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During this period of global public health-sanctioned isolation, Millennium Film Workshop, like many other organizations has sadly had to postpone many of our planned events for the Spring season. We’ve decided to continue to showcase in the meantime, great work from great artists here on our own website, in a new weekly series we’re calling “Isolated Experiments,” accompanied by comments from the artists themselves. Sign up for our mailing list via our contact page to get email updates about new films as we post them weekly.

CD 101.9 VHS Remix from Preston Spurlock on Vimeo.

This week, we are featuring “CD101.9“ a seven minute found footage VHS remix made by artist Preston Spurlock

MFW: You produce a lot of work from remixing found footage–can you talk a little bit about using video musically in that way?

PS: The key word here is “musically” because I like to work with video samples the same way a DJ would work with sampled beats. Finding loops that are tight and that repeat back on themselves naturally without sounding jarring. That’s fun. And incidental music in found stuff can often be great and ripe for repurposing since it’s so canned and generic mostly. It’s like a primed canvas, you can project your own styles and ideas onto it. The other fun trick is finding accidental musicality in human speech. Like when people inadvertently say something sing-song-ily, or rhyme without meaning to. There was an audio archivist named Tony Schwartz that I admire very much and kind of got that inspiration from. The Books do this a lot, too.

MFW: On he subject of canned and generic, you even rewrite Kenny G in this video—where is this source footage from anyway?

PS: I can’t completely remember. I have a project called Special Interest with a collaborator named Sean Berman, and we explore the whole video-sampling-as-music concept alluded to before. And we source from VHS a lot of the time. This VHS promo for a smooth jazz radio station was, I think, acquired from a tape haul we got a junk store in Cypress Hill. we considered using it for Special Interest, but for whatever reason decided not to. So I went to work on it on my own.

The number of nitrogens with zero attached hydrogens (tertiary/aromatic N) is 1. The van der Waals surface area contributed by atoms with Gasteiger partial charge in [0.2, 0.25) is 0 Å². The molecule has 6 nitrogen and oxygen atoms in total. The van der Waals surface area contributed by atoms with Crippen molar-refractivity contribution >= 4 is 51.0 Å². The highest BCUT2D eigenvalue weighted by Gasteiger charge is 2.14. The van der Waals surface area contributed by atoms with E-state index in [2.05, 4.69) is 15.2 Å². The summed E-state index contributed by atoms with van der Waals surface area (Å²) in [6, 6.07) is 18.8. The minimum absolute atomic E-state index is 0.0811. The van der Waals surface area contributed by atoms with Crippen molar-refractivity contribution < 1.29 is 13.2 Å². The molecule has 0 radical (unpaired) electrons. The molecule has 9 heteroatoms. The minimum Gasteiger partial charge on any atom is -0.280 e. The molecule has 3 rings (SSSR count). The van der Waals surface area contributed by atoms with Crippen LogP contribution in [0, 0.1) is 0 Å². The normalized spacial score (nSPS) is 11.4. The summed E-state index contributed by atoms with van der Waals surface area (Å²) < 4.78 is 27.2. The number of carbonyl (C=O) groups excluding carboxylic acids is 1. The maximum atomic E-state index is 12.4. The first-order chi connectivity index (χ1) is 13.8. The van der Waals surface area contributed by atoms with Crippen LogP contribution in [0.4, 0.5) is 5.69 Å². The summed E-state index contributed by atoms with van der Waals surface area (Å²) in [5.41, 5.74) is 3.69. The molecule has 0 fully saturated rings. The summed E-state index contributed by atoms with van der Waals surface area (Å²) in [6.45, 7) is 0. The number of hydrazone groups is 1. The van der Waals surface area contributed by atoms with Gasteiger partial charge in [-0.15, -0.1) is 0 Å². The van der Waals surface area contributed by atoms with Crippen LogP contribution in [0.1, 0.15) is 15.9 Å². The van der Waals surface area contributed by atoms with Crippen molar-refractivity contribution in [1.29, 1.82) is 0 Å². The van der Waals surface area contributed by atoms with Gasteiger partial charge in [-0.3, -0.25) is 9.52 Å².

MFW: You’ve got so many projects! Being so prolific, do you see individual works as having a lot of importance, or do you feel it’s more about the total mass, the continuum?

PS: Ooh, that’s a great question! Kind of both, but these days, at this age, I tend towards the latter, looking at the whole scope as one cohesive body of work, with different aspects. This understanding was actually something of an epiphany for me. Before I’d get caught up in projects to a degree where I’d have a hard time finishing them. Now I juggle multiple projects at a time and switch gears to another when I hit a wall with one. This works for me. And I no longer feel the need to compartmentalize and disregard smaller works, lesser works, or works that aren’t necessarily representative of the main style, if there is one. Now dissimilar works can exist under the same umbrella and make sense together. It’s like collaging, but with aesthetics. And it frees me up artistically to experiment and explore other ventures. I actually tend to embrace the stylistic cacophony now. I like when people see something of mine and have no idea that I made stuff like that or what have you. Again, it’s all just collaging to me. And there’s always a way to juxtapose different things in a way that makes sense.

MFW: Given the current conditions, you probably have a lot fewer opportunities to do video and music work in a live setting. Are you filling that time with something else, and are you experiencing anything new as a result?

PS: Yeah, it’s sad. I love doing live visuals at [music] shows so much. Without shows, I’ve really lost one of the primary ways I

disseminate my video work. So as a result, I’ve started live-streaming work on It’s cool, and my fondness for it is growing, but I’m still fostering a following, and that can be dispiriting at times. At a show, people are forced to look at the visuals, becase of course they’re right behind the band! With live-streaming over the internet, people obviously have the choice to look (and listen) or not. The upside of broadcasting over the internet is that I can show complete, edited pieces with the audio in tact. But the isolation is weird and it certainly doesn’t fulfill the social need that going to a live show provides.

MFW: Do you have your next stream scheduled?

PS: I’ll be doing a live improvised AV jam starting Thursday night (May 21) around 9:00 PM EST.

Preston Spurlock is a South Florida-born multimedia artist currently living in Brooklyn, NY.
IG: @p_spurlock

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